Matthew was uncomfortable discussing anyone else’s habits, even ones from thirty years ago, so he didn’t engage in the gossip, but he nodded his head in a way that might be construed as agreement, just to let Jean know she was on the right track. She didn’t have many specifics, but she remembered Alice well enough. Matthew wasn’t sure why it made him so glad. It shouldn’t matter whether his housemates knew Alice Harvey, yet for some reason it did.
“Maybe” he said, downplaying the possibility Jean had run across her.
“Yes, I think so” she said. “I would see her around, but we never spoke much. I thought she always looked… rather sad”
Matthew kept his eyes on his plate. Alice had been sad, the few times their conversation touched on anything personal or holiday related, or any time another student mentioned that they missed home or wanted to visit cousins in another state. She’d looked sad and lost and maybe even a little bit angry. Though they never really spoke about it, he had a feeling that it related to her sister, who was a muggle like the rest of her family. He understood her sentiment – and the need to keep it private – all too well, and so kept it to himself.
Sensing he wouldn’t divulge Alice’s inner thoughts or feelings, Jean changed track.
“What was her surname again? I can’t remember”
“Harvey” he said, his mouth full of peas. “Alice Harvey”
Lucien’s head flew up, his interest suddenly genuine and inquisitive, and gone was his need to tease. “Alice Harvey?” he asked, eyes wide. “As in, the head of the potions department at the school, Alice Harvey?”
This time it was Matthew’s turn to smirk. He’d been saving that piece of information for a few weeks now, intending to use it stealthily. He never mentioned that his new friend worked at the school, only that he visited her when he was working in the area. For all they knew she was a muggle woman from Merbein, and knowing that Lucien had worked with Alice on a number of occasions made the whole Spanish Inquisition they were giving him all the funnier.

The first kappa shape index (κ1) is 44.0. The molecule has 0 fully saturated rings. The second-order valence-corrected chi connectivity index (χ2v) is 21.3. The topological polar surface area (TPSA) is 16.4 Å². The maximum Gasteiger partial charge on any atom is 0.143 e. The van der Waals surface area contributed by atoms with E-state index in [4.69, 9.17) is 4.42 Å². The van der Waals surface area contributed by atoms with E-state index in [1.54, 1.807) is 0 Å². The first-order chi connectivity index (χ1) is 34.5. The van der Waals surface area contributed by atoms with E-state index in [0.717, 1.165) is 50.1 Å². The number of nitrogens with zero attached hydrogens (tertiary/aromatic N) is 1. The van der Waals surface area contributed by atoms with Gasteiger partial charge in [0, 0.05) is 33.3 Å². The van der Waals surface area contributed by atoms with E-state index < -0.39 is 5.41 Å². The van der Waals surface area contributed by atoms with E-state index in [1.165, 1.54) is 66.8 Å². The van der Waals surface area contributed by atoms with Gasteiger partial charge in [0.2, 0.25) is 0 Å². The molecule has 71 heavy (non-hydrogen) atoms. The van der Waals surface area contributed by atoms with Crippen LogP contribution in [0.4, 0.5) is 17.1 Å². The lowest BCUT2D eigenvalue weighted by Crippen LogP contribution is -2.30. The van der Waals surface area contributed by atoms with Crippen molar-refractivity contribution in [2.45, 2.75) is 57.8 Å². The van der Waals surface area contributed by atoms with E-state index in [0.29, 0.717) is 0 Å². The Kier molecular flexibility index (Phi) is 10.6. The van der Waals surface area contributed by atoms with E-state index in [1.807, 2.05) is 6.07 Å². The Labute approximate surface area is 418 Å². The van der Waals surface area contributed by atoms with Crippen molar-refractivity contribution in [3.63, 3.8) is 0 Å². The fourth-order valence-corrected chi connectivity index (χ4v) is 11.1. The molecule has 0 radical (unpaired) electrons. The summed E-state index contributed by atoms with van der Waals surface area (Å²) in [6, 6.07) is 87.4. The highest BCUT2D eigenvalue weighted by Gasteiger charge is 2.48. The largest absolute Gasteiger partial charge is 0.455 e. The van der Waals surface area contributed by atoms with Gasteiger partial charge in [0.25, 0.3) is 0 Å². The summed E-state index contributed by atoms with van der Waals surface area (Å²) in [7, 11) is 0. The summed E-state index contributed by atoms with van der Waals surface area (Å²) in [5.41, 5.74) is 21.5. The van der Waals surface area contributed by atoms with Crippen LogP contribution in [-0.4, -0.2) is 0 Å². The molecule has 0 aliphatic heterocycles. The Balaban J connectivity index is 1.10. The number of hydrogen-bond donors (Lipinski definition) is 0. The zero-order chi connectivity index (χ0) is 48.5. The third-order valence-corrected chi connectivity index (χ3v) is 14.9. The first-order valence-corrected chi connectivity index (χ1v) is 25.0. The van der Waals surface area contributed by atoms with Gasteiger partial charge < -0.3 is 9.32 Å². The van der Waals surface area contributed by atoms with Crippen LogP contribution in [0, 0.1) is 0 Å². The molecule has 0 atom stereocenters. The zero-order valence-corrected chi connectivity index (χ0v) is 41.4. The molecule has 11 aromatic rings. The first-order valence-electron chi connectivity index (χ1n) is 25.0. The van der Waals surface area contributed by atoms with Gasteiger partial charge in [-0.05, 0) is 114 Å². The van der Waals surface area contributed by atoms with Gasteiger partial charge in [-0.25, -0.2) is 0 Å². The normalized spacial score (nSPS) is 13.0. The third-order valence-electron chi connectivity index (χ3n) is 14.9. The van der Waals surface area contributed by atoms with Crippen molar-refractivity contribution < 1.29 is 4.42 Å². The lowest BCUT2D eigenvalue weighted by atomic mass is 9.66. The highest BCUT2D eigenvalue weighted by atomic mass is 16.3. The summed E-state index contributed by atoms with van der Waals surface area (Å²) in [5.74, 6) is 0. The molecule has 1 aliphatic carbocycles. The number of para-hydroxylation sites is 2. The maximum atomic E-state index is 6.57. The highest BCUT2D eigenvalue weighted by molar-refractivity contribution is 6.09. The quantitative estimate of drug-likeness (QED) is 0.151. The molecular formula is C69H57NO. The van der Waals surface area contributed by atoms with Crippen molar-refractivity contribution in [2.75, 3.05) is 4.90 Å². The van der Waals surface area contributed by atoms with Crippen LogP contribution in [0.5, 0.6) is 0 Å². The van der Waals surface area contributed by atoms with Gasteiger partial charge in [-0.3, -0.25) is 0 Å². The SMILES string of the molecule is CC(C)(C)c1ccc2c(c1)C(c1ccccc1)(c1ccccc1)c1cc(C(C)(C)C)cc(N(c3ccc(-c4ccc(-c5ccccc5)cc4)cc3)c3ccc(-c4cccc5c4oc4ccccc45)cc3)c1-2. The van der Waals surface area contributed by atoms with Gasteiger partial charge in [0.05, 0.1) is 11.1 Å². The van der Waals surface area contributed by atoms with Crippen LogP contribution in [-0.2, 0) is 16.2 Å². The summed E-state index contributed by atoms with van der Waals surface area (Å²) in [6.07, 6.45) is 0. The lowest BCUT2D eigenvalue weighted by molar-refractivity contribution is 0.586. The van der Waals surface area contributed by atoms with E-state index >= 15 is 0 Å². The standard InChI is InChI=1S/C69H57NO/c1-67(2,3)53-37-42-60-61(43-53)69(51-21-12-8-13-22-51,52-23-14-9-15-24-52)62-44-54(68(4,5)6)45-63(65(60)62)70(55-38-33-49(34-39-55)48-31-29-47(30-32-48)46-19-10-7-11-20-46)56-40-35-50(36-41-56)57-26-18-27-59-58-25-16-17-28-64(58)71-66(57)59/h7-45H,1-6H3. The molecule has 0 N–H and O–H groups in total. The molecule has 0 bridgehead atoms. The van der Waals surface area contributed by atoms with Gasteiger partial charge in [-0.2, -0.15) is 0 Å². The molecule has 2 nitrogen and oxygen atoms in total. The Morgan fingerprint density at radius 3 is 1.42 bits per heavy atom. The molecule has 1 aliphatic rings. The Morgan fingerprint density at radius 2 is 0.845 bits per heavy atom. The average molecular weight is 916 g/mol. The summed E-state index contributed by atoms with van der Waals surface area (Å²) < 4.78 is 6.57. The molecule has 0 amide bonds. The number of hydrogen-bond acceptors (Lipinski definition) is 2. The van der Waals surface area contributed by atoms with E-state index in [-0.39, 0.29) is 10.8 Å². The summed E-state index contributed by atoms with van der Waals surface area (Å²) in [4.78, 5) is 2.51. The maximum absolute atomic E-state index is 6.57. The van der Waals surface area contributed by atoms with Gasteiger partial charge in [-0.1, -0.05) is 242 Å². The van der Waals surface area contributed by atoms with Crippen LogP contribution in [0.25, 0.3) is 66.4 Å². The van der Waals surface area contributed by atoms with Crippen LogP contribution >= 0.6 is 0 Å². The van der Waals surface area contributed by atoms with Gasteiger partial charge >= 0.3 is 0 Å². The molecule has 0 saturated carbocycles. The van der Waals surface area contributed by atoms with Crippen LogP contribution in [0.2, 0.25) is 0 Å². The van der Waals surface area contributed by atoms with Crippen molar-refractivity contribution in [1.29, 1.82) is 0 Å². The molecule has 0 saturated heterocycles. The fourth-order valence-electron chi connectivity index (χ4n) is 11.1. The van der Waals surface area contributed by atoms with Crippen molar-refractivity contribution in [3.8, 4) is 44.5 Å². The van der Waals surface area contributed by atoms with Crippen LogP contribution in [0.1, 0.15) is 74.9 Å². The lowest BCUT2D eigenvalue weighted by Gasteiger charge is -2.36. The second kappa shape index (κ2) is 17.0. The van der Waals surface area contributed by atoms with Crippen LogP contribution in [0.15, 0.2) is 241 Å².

“That’s right” he said, smirking just enough for Lucien to notice. “I believe you’ve come across each other?”
Jean’s brow furrowed and she turned to Lucien with a question in her gaze. Lucien didn’t notice; he was too busy putting together the pieces and getting excited over his new-found information.
“Yes, we have” he replied, grinning widely. “She’s consulted with me on many cases, when I needed a bit of help mixing a particularly tricky potion. In fact, she put together an amazing healing concoction for Mimi scratches only a little while ago”
“Wait” said Jean, pointing her fork between the two of them, working out the puzzle. “I think I have come across her. Lucien, didn’t she call me for supplies?”
He nodded at her and chewed his food too quickly to try, trying to clear his mouth enough to speak. “Yes, you did – for that same potion. I believe she used your Snapping Kangaroo Paw”